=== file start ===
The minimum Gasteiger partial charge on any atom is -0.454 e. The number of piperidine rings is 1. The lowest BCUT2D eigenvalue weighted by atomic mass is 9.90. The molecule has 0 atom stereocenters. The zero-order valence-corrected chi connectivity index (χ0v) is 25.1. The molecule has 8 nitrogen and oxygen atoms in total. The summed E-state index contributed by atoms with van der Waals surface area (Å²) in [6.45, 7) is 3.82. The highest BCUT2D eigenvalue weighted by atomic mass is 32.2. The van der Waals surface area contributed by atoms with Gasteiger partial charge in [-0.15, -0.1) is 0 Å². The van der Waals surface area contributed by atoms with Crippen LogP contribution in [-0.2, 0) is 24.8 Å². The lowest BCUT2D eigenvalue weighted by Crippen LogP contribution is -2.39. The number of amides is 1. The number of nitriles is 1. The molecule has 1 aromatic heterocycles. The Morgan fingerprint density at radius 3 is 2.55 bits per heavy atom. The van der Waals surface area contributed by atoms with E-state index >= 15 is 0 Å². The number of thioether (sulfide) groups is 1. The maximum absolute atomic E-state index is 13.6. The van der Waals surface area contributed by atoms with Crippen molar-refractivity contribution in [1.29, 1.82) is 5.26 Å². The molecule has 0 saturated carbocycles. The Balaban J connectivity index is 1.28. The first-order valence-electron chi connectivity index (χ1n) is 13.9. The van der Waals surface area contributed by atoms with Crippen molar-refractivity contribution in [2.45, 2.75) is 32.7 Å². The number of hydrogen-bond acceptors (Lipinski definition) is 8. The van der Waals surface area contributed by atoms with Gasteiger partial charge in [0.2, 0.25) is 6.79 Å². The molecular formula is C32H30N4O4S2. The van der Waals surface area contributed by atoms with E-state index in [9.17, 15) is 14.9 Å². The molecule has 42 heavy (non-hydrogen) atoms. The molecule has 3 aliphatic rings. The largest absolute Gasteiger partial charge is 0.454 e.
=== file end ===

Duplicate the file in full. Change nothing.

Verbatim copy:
The minimum Gasteiger partial charge on any atom is -0.454 e. The number of piperidine rings is 1. The lowest BCUT2D eigenvalue weighted by atomic mass is 9.90. The molecule has 0 atom stereocenters. The zero-order valence-corrected chi connectivity index (χ0v) is 25.1. The molecule has 8 nitrogen and oxygen atoms in total. The summed E-state index contributed by atoms with van der Waals surface area (Å²) in [6.45, 7) is 3.82. The highest BCUT2D eigenvalue weighted by atomic mass is 32.2. The van der Waals surface area contributed by atoms with Gasteiger partial charge in [-0.15, -0.1) is 0 Å². The van der Waals surface area contributed by atoms with Crippen LogP contribution in [-0.2, 0) is 24.8 Å². The lowest BCUT2D eigenvalue weighted by Crippen LogP contribution is -2.39. The number of amides is 1. The number of nitriles is 1. The molecule has 1 aromatic heterocycles. The Morgan fingerprint density at radius 3 is 2.55 bits per heavy atom. The van der Waals surface area contributed by atoms with E-state index >= 15 is 0 Å². The number of thioether (sulfide) groups is 1. The maximum absolute atomic E-state index is 13.6. The van der Waals surface area contributed by atoms with Crippen molar-refractivity contribution in [1.29, 1.82) is 5.26 Å². The molecule has 0 saturated carbocycles. The Balaban J connectivity index is 1.28. The first-order valence-electron chi connectivity index (χ1n) is 13.9. The van der Waals surface area contributed by atoms with Crippen molar-refractivity contribution in [2.45, 2.75) is 32.7 Å². The number of hydrogen-bond acceptors (Lipinski definition) is 8. The van der Waals surface area contributed by atoms with Gasteiger partial charge in [0.2, 0.25) is 6.79 Å². The molecular formula is C32H30N4O4S2. The van der Waals surface area contributed by atoms with E-state index in [9.17, 15) is 14.9 Å². The molecule has 42 heavy (non-hydrogen) atoms. The molecule has 3 aliphatic rings. The largest absolute Gasteiger partial charge is 0.454 e.